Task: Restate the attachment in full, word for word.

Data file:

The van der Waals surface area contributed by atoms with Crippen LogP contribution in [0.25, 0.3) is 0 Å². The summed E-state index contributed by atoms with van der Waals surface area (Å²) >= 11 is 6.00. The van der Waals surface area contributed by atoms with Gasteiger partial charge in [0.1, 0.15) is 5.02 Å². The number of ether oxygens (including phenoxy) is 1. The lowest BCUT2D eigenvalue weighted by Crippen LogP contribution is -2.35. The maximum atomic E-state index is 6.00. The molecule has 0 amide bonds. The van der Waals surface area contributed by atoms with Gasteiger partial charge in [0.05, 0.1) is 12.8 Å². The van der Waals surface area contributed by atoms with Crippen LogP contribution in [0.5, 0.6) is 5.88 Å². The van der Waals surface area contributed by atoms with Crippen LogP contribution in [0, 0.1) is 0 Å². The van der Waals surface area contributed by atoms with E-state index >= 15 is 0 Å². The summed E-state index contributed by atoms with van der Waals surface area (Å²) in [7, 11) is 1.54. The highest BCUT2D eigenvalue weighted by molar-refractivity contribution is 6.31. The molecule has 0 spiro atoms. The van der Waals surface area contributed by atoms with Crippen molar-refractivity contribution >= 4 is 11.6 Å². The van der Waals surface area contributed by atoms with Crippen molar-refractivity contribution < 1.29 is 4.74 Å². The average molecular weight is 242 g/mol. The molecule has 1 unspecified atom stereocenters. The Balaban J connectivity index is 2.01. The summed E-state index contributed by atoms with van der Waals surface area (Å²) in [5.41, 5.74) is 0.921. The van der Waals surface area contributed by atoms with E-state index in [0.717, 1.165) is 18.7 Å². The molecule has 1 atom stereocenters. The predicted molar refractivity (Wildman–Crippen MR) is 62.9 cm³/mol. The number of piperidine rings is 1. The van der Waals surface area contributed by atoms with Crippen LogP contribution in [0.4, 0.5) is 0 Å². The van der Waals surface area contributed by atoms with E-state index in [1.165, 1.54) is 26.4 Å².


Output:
The van der Waals surface area contributed by atoms with Crippen LogP contribution in [0.25, 0.3) is 0 Å². The summed E-state index contributed by atoms with van der Waals surface area (Å²) >= 11 is 6.00. The van der Waals surface area contributed by atoms with Gasteiger partial charge in [0.1, 0.15) is 5.02 Å². The number of ether oxygens (including phenoxy) is 1. The lowest BCUT2D eigenvalue weighted by Crippen LogP contribution is -2.35. The maximum atomic E-state index is 6.00. The molecule has 0 amide bonds. The van der Waals surface area contributed by atoms with Gasteiger partial charge in [0.05, 0.1) is 12.8 Å². The van der Waals surface area contributed by atoms with Crippen LogP contribution in [0.5, 0.6) is 5.88 Å². The van der Waals surface area contributed by atoms with Crippen LogP contribution in [0, 0.1) is 0 Å². The van der Waals surface area contributed by atoms with E-state index >= 15 is 0 Å². The summed E-state index contributed by atoms with van der Waals surface area (Å²) in [7, 11) is 1.54. The highest BCUT2D eigenvalue weighted by molar-refractivity contribution is 6.31. The molecule has 0 spiro atoms. The van der Waals surface area contributed by atoms with Crippen molar-refractivity contribution >= 4 is 11.6 Å². The van der Waals surface area contributed by atoms with Crippen molar-refractivity contribution < 1.29 is 4.74 Å². The average molecular weight is 242 g/mol. The molecule has 1 unspecified atom stereocenters. The Balaban J connectivity index is 2.01. The summed E-state index contributed by atoms with van der Waals surface area (Å²) in [5.41, 5.74) is 0.921. The van der Waals surface area contributed by atoms with E-state index in [0.717, 1.165) is 18.7 Å². The molecule has 1 atom stereocenters. The predicted molar refractivity (Wildman–Crippen MR) is 62.9 cm³/mol. The number of piperidine rings is 1. The van der Waals surface area contributed by atoms with Crippen LogP contribution in [0.4, 0.5) is 0 Å². The van der Waals surface area contributed by atoms with E-state index in [1.165, 1.54) is 26.4 Å².